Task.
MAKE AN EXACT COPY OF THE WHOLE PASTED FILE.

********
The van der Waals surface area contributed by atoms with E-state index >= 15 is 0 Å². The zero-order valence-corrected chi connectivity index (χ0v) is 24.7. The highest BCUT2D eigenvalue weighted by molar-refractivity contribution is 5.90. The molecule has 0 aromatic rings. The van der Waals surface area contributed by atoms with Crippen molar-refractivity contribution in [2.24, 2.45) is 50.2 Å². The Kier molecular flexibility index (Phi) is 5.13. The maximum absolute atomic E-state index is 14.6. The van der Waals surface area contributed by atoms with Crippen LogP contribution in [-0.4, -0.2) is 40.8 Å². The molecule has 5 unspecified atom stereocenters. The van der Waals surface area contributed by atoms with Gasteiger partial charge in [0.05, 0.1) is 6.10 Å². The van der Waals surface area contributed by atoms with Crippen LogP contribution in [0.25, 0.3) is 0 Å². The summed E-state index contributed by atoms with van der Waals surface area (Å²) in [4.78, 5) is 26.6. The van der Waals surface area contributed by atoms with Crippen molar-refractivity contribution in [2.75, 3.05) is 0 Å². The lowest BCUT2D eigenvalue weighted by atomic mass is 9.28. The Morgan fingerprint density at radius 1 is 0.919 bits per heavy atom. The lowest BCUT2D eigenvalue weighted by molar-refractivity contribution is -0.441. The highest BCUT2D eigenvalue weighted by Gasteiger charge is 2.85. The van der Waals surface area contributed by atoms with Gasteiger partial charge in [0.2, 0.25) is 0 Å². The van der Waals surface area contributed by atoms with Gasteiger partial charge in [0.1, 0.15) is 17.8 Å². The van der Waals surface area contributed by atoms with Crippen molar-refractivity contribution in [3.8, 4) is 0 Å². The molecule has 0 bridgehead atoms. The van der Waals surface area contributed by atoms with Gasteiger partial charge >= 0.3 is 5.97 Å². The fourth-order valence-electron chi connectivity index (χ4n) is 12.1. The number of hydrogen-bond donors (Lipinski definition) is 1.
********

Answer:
The van der Waals surface area contributed by atoms with E-state index >= 15 is 0 Å². The zero-order valence-corrected chi connectivity index (χ0v) is 24.7. The highest BCUT2D eigenvalue weighted by molar-refractivity contribution is 5.90. The molecule has 0 aromatic rings. The van der Waals surface area contributed by atoms with Crippen molar-refractivity contribution in [2.24, 2.45) is 50.2 Å². The Kier molecular flexibility index (Phi) is 5.13. The maximum absolute atomic E-state index is 14.6. The van der Waals surface area contributed by atoms with Crippen LogP contribution in [-0.4, -0.2) is 40.8 Å². The molecule has 5 unspecified atom stereocenters. The van der Waals surface area contributed by atoms with Gasteiger partial charge in [0.05, 0.1) is 6.10 Å². The van der Waals surface area contributed by atoms with Crippen LogP contribution in [0.25, 0.3) is 0 Å². The summed E-state index contributed by atoms with van der Waals surface area (Å²) in [4.78, 5) is 26.6. The van der Waals surface area contributed by atoms with Crippen molar-refractivity contribution in [2.75, 3.05) is 0 Å². The lowest BCUT2D eigenvalue weighted by atomic mass is 9.28. The Morgan fingerprint density at radius 1 is 0.919 bits per heavy atom. The lowest BCUT2D eigenvalue weighted by molar-refractivity contribution is -0.441. The highest BCUT2D eigenvalue weighted by Gasteiger charge is 2.85. The van der Waals surface area contributed by atoms with Gasteiger partial charge in [0.2, 0.25) is 0 Å². The van der Waals surface area contributed by atoms with Gasteiger partial charge in [0.1, 0.15) is 17.8 Å². The van der Waals surface area contributed by atoms with Crippen molar-refractivity contribution in [3.8, 4) is 0 Å². The molecule has 0 bridgehead atoms. The van der Waals surface area contributed by atoms with Gasteiger partial charge >= 0.3 is 5.97 Å². The fourth-order valence-electron chi connectivity index (χ4n) is 12.1. The number of hydrogen-bond donors (Lipinski definition) is 1.